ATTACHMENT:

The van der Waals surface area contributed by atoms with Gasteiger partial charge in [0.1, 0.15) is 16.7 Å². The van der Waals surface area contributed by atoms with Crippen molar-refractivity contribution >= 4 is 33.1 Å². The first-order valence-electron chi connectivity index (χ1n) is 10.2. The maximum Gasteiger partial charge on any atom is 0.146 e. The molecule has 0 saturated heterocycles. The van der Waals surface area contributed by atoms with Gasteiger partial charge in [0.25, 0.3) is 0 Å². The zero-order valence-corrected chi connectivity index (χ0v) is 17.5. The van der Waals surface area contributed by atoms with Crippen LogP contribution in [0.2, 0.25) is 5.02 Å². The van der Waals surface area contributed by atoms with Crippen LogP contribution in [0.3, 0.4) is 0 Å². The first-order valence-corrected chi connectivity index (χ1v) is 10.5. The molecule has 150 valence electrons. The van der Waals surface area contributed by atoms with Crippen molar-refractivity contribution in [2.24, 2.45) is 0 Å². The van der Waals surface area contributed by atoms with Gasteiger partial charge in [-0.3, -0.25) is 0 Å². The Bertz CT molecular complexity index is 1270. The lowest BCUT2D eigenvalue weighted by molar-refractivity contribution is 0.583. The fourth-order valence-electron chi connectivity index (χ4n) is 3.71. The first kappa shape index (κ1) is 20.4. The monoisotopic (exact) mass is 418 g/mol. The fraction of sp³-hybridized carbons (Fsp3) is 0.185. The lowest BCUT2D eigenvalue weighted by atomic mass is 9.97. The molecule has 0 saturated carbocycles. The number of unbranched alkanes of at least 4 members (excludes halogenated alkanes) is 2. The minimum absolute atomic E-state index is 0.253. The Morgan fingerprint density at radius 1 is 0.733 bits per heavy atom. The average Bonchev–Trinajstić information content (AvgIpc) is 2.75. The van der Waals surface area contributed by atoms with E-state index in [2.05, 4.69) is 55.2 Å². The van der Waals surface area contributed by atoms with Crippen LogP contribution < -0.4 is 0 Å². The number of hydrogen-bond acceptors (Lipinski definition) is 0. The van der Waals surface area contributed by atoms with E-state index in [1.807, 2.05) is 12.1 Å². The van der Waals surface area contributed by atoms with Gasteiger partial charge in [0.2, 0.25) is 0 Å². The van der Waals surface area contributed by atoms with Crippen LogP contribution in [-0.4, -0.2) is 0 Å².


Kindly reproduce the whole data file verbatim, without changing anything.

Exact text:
The van der Waals surface area contributed by atoms with Gasteiger partial charge in [0.1, 0.15) is 16.7 Å². The van der Waals surface area contributed by atoms with Crippen molar-refractivity contribution >= 4 is 33.1 Å². The first-order valence-electron chi connectivity index (χ1n) is 10.2. The maximum Gasteiger partial charge on any atom is 0.146 e. The molecule has 0 saturated heterocycles. The van der Waals surface area contributed by atoms with Gasteiger partial charge in [0.25, 0.3) is 0 Å². The zero-order valence-corrected chi connectivity index (χ0v) is 17.5. The van der Waals surface area contributed by atoms with Crippen LogP contribution in [0.2, 0.25) is 5.02 Å². The van der Waals surface area contributed by atoms with Crippen LogP contribution in [0.3, 0.4) is 0 Å². The first-order valence-corrected chi connectivity index (χ1v) is 10.5. The molecule has 150 valence electrons. The van der Waals surface area contributed by atoms with Crippen molar-refractivity contribution in [2.24, 2.45) is 0 Å². The van der Waals surface area contributed by atoms with Gasteiger partial charge in [-0.3, -0.25) is 0 Å². The Bertz CT molecular complexity index is 1270. The lowest BCUT2D eigenvalue weighted by molar-refractivity contribution is 0.583. The fourth-order valence-electron chi connectivity index (χ4n) is 3.71. The first kappa shape index (κ1) is 20.4. The monoisotopic (exact) mass is 418 g/mol. The fraction of sp³-hybridized carbons (Fsp3) is 0.185. The lowest BCUT2D eigenvalue weighted by atomic mass is 9.97. The molecule has 0 saturated carbocycles. The number of unbranched alkanes of at least 4 members (excludes halogenated alkanes) is 2. The minimum absolute atomic E-state index is 0.253. The Morgan fingerprint density at radius 1 is 0.733 bits per heavy atom. The average Bonchev–Trinajstić information content (AvgIpc) is 2.75. The van der Waals surface area contributed by atoms with E-state index in [2.05, 4.69) is 55.2 Å². The van der Waals surface area contributed by atoms with Crippen LogP contribution < -0.4 is 0 Å². The number of hydrogen-bond acceptors (Lipinski definition) is 0. The van der Waals surface area contributed by atoms with E-state index in [1.807, 2.05) is 12.1 Å². The van der Waals surface area contributed by atoms with Gasteiger partial charge in [0.2, 0.25) is 0 Å². The van der Waals surface area contributed by atoms with Crippen LogP contribution in [-0.4, -0.2) is 0 Å².